Some food safety staff at the Food Standards Agency (FSA) are being asked if they want to go on strike because of their pay. 

Several hundred meat inspectors, vets, and office-based staff in England, Wales, and Northern Ireland are involved, said Unison, a union in the United Kingdom.

Mike Short, Unison’s head of local government, said the FSA needs to come up with a higher offer to avoid any disruption to meat supplies during the upcoming holiday season.

“FSA staff play a vital role in keeping contaminated meat off people’s plates. But many must work in difficult and unpleasant conditions inspecting carcasses for signs of disease. These employees protect consumers, ensure good animal welfare, and must be rewarded accordingly,” he said.

Previous offer rejected
Earlier this year, FSA staff voted to reject a pay increase of between 2 percent and 5 percent. Unison said this is significantly lower than inflation and falls short of the 10 percent pay claim put forward by the union. FSA staff last went on strike over pay in 2014.

The British Meat Processors Association (BMPA) said if strikes go ahead, it had the potential to bring a lot of the meat supply chain to a standstill.

“Because of the geographical spread of abattoirs and meat processing plants, along with the specialized nature of the job, it won’t always be possible for FSA to re-direct non-striking staff to where they’re needed. To make matters worse, we already have a shortage of people in these posts due to the labor crisis,” according to an association statement.

The group added any strikes would disrupt supplies to shops during the busy Christmas period and could cause animal welfare problems on farms.

Unison’s general secretary, Christina McAnea, has also written to Jeremy Hunt, the UK Chancellor, about the impact of the guidance on pay-setting arrangements in the civil service.

McAnea said the guidance was “out of date” and needs reviewing because of the cost of living crisis.

It resulted in a final pay offer ranging from 0 to 5 percent, depending on grading at the FSA, which was rejected by Unison members at the food agency.

Robert Locker, head of field operations at the Food Standards Agency, said: “We are aware that Unison is currently balloting its members and the ballot closes on Oct. 31. We await the ballot result and notification from Unison of its next steps. Should Unison decide to take industrial action, our contingency plans will help minimize any disruption to meat supplies.”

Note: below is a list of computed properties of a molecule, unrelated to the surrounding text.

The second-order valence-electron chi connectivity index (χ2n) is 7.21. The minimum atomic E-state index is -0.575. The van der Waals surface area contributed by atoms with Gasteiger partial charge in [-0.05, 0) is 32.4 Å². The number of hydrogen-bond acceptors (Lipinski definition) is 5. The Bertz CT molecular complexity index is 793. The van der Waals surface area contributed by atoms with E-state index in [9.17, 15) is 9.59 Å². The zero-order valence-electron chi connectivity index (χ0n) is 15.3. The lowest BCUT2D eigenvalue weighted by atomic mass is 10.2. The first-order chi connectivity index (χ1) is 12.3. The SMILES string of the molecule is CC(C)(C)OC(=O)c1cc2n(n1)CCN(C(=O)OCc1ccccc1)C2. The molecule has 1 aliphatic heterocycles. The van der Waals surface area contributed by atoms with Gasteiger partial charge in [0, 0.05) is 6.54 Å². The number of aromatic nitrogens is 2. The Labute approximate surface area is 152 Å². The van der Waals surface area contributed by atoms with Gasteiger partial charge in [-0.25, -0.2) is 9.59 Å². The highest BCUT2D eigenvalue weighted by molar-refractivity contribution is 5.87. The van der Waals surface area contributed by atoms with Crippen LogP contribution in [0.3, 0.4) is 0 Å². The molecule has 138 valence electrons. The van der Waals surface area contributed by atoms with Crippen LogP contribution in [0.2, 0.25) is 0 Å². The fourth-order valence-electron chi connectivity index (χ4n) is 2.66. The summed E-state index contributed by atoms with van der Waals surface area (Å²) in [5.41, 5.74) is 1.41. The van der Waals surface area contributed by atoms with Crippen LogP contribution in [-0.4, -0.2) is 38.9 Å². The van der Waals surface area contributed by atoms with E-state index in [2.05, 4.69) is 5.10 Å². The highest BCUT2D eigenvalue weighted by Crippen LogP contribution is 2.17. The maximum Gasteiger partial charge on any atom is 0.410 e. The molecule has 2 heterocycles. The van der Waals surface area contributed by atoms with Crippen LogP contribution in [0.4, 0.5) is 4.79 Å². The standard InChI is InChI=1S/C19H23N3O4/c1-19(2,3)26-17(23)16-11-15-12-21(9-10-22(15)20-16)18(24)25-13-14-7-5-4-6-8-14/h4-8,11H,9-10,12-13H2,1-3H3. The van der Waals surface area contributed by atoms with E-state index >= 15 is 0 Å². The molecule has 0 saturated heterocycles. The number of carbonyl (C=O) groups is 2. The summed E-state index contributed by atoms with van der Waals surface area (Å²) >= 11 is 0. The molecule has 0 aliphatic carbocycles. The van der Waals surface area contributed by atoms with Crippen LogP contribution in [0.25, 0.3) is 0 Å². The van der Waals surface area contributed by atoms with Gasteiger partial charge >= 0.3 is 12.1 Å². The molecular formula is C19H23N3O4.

Enforcement price consultation
Meanwhile, the FSA is consulting on plans to remove discounts on charges to meat companies for enforcement work in England, Wales, and Northern Ireland. It is separate from proposed changes to how Official Veterinarians (OVs) are resourced.

Recently modified legislation introduced other official activities to separate some jobs from official controls and one of these is enforcement.

From 2021 to 2022 the process started of separating the charges for enforcement from other charges with time spent on chargeable enforcement shown on food firm invoice schedules. When this change was made, charges for enforcement continued to be discounted like charges for official controls at slaughterhouses and game-handling establishments.

The FSA is proposing to remove the discount on charges for enforcement beginning in late March 2023, as it said it is not appropriate that non-compliant businesses benefit from lower rates. Currently, discounts on enforcement work range from 18 percent to 90 percent. Companies can avoid such charges by complying with the relevant legislation.

Time spent on enforcement work would be charged at the full hourly rates determined as part of the FSA’s annual budget process. Rates for 2023 and 2024 will be set in early 2023.

Once the official veterinarian or meat hygiene inspector determines non-compliance, enforcement action may be required. For example, if a letter or a formal notice is needed, the time taken to prepare and issue these documents is chargeable enforcement activity invoiced to the company.

Responses are required by Jan. 4, 2023, and more information can be found here.

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